The world's biggest real estate investors are sitting on piles of cash, preparing for once-in-a-lifetime opportunities created by the pandemic.
With economies around the world sputtering, commercial real estate prices are expected to come down. How much they'll fall is the key question.
Sellers are currently willing to concede discounts of around 5%, while bidders are hoping for about 20% off pre-pandemic prices, said Charles Hewlett, managing director at Rclco Real Estate Advisors. That estimated gap, which is likely wider in specific cases, has put a freeze on deals.
"The mantra for anything that hasn't gotten started is: delay, defer and, in many cases, renegotiate," Mr. Hewlett said. "If I'm going to have vintage May 2020 on my books, I want to be able to demonstrate to my investors that I got an exceptionally good deal."
Private equity firms across the globe hold an estimated $328 billion in dry powder for real estate deployment, according to the data firm Preqin Ltd. Prior to the crisis, asset prices had been pushed up as investors chased yield in riskier corners of the property market. Now, Blackstone Group Inc. and Brookfield Asset Management Inc., the largest real estate investing companies, are expected to hunt for bargains among the fallout from the pandemic.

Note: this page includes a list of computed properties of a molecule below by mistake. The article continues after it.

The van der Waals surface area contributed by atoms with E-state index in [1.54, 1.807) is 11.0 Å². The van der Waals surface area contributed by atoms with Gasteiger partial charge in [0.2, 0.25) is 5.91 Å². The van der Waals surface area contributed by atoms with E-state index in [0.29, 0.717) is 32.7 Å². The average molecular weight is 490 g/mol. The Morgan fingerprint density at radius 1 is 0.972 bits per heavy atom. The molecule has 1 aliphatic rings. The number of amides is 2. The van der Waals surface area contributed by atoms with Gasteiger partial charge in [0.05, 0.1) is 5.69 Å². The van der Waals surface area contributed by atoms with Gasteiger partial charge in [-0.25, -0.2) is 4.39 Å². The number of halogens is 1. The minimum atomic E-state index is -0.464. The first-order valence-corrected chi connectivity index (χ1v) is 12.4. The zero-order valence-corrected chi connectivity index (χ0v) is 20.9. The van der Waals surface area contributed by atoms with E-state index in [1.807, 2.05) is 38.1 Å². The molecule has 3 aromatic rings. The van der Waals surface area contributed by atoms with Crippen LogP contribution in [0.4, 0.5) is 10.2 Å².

For now, social distancing rules and a virtual travel halt have stalled transactions and led to speculation that prices will drop in coming months.
"The physical restrictions taking place are mostly preventing new deals from happening," Tom Leahy, a London-based senior director at Real Capital Analytics Inc. said. "Far fewer active buyers, far fewer deals, an increase of deals falling out of contract — those are the preludes to seeing prices fall when the market does come back."
The volume of deals in Europe plunged 65% in April from a year earlier, according to Mr. Leahy. U.S. and Asian markets faced similar drops.
Asia, where the pandemic began, is likely to recover faster than Europe or America as Taiwan, South Korea, Japan and parts of China reopen for business, according to Richard Barkham, chief economist for CBRE Group Inc. Transactions in the Americas will fall an estimated 35% this year, compared with a roughly 25% decline in the Asia-Pacific region, he said.